Writer Wednesday – Romantic Suspense Author K.L. Docter

Can you believe we are at the end of the year? This is my last Writer Wednesday this year. Over Christmas, I’m working on revamping the whole website, so next time you visit I’ll have a facelift.

I’m welcoming K.L. Docter to my blog today, a romantic suspense writer extraordinaire. She put the suspense in romantic suspense. I told her if it weren’t for the sultry love scenes, she could crossbrand into the thriller category, easy.

Today we are talking about Killing Secrets, the first book in the Thorne’s Thorns series.

The Blurb:

Some secrets are better left dead.

Rachel James’ ex-husband is released from prison determined to reclaim her and her little girl — the child is his key to controlling the James fortune. Frightened, Rachel flees to Denver with the child who hasn’t uttered a word since her daddy went to prison.

Contractor Patrick Thorne wants nothing to do with another of his parents’ charity cases. He failed his own wife so abysmally she took her own life as well as his unborn son’s. After two years, it’s time to concentrate on the bid he’s won and the saboteur trying to destroy his construction firm.

There is no room for trust in either of their hearts. But trust is all that will untangle the secrets that dominate their lives, free a little girl of her silent prison, and save them all from a serial killer who stands too close.

(A Thorne’s Thorns Novel)

KLDocter Cover

It’s difficult to tell a writer’s style from a blurb, so here’s a brief excerpt:

Excerpt from Killing Secrets

© Copyright 2014 – K.L. Docter

 

Denver, Colorado.

At the first crack of gunfire, Rachel dove headfirst into the garden she was weeding. Listening for the second report she expected to follow, she prayed Amanda stayed at Patrick Thorne’s house where she’d gone an hour ago to play with her new friend, Suze.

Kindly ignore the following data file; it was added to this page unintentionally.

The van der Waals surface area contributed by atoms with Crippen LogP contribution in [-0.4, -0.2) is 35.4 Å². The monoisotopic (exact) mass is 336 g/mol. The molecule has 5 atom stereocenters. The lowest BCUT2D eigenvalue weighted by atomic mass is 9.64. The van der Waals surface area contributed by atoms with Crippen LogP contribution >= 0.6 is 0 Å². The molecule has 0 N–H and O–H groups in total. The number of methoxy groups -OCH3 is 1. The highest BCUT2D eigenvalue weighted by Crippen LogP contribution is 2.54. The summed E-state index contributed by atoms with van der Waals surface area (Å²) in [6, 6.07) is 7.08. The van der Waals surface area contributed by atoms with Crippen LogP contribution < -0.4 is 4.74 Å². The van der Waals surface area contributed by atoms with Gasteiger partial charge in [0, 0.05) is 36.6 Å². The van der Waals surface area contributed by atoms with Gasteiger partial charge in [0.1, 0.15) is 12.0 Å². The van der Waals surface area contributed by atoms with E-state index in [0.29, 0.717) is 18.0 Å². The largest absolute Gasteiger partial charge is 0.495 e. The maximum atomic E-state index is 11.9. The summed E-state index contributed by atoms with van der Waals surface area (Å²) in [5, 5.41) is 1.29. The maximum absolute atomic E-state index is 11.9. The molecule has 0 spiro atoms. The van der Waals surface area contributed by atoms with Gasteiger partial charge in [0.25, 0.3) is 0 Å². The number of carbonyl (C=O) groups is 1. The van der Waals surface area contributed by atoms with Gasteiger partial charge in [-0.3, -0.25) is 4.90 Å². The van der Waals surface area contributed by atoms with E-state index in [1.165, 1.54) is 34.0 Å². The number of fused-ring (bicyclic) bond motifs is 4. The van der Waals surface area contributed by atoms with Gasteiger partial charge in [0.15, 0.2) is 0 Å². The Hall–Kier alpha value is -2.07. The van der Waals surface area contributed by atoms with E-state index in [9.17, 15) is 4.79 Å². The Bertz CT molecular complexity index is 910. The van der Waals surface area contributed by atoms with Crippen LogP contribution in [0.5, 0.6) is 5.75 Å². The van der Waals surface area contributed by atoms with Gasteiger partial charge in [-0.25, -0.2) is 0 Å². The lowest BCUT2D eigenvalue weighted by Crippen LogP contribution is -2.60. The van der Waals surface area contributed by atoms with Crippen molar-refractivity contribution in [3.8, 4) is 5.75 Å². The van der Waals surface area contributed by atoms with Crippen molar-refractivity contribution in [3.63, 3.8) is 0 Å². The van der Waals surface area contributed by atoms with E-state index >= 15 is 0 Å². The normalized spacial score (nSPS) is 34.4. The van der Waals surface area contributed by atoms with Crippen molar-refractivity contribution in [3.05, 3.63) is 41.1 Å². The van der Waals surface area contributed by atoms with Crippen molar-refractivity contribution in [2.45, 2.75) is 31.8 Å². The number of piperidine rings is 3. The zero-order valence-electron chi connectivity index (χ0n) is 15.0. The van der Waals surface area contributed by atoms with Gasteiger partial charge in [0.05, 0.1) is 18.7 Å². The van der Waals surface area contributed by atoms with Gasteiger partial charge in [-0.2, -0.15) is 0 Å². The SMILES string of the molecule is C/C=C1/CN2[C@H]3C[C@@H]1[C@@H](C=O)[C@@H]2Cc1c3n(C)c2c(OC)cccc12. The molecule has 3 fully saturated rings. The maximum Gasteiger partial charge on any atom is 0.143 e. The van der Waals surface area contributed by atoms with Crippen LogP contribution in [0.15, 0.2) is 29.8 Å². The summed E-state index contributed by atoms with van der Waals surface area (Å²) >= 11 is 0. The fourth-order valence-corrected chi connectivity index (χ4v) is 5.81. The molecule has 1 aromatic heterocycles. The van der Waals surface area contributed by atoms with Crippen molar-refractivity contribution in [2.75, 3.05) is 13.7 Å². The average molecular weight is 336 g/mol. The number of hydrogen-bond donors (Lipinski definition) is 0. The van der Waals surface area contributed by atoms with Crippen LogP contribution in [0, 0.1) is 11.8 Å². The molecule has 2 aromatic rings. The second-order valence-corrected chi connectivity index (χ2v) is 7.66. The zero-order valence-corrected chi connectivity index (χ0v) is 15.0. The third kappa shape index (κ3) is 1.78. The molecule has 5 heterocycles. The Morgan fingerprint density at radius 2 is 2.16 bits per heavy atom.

Gasping for air, she inhaled the rich, spicy scent of freshly turned soil and crushed nasturtiums instead. Dirt and grit bit into her cheek and the bare flesh exposed by her cutoffs and T-shirt. The mid-afternoon sun beat hot against her shoulders and legs, and all she could do was lie there and watch a fat bumblebee dip into a russet blossom three inches from her nose.

Had she run almost nine hundred miles only to die like this, grubbing alone in the dirt like a spineless worm?

A surge of anger gave her impetus to lift her head. She peeked over the flimsy wall of twelve-inch annuals between her and the street. A second gunshot rang out, belched in a cloud of black smoke from an ancient Volkswagen bus that disappeared around the corner.

Backfire?

She groaned, more relieved than embarrassed by her overreaction. Her chin dropped. Taking several deep draughts of the thin Colorado air, she worked to calm the pound of her heart against her ribcage. Her efforts made her head swim. A minute later she was able to push herself out of the three-foot section of garden she’d mown down.

Her nerves had been on edge since she fled Dallas on Friday, five days ago. If she weren’t so overwrought it would have occurred to her Greg would never stand at a distance and take potshots at her. No. Greg liked to look into her eyes when he meted out his punishments.

An icy shiver skimmed her skin. Each day that passed without his appearance should have reassured her she’d made the right decision to accept Katy’s arrangements with the Thornes. As long as Greg didn’t track her and Amanda to Denver, they were safe.

Problem is she hadn’t felt safe since Amanda was born and she discovered what kind of man she’d married. Now she couldn’t pluck enough weeds from Evelyn Thorne’s gardens by day to tear the anxiety from her heart at night. Her growing sense of trepidation kept her awake long after the morning stars dimmed above the mile-high city’s cloudless skies.

How could the justice system simply hand Greg a “get out of jail free” card?  She’d always known the man had connections in high places, but how had he arranged for the evidence in his case—evidence she’d risked everything to provide—to disappear before he even went to trial?  If he’d accomplished that feat while behind bars, how in the world was she and Amanda going to stay out of his clutches?

She felt like there were giant bull’s-eyes painted on their backs, that it was only a matter of time before Greg tracked them down. During their marriage the man would spend weeks, even months, laying meticulous groundwork for one of his cons. He’d had six months to plan dozens of new punishments for his betrayer.

“‘Til death us do part, darlin’.”

His words echoed over the expanse of time and distance, ringing a fresh peal of dread in Rachel’s breast. With one hand, she brushed clumps of soil off her tangerine T-shirt and whispered a small prayer. Please don’t let him find us!

**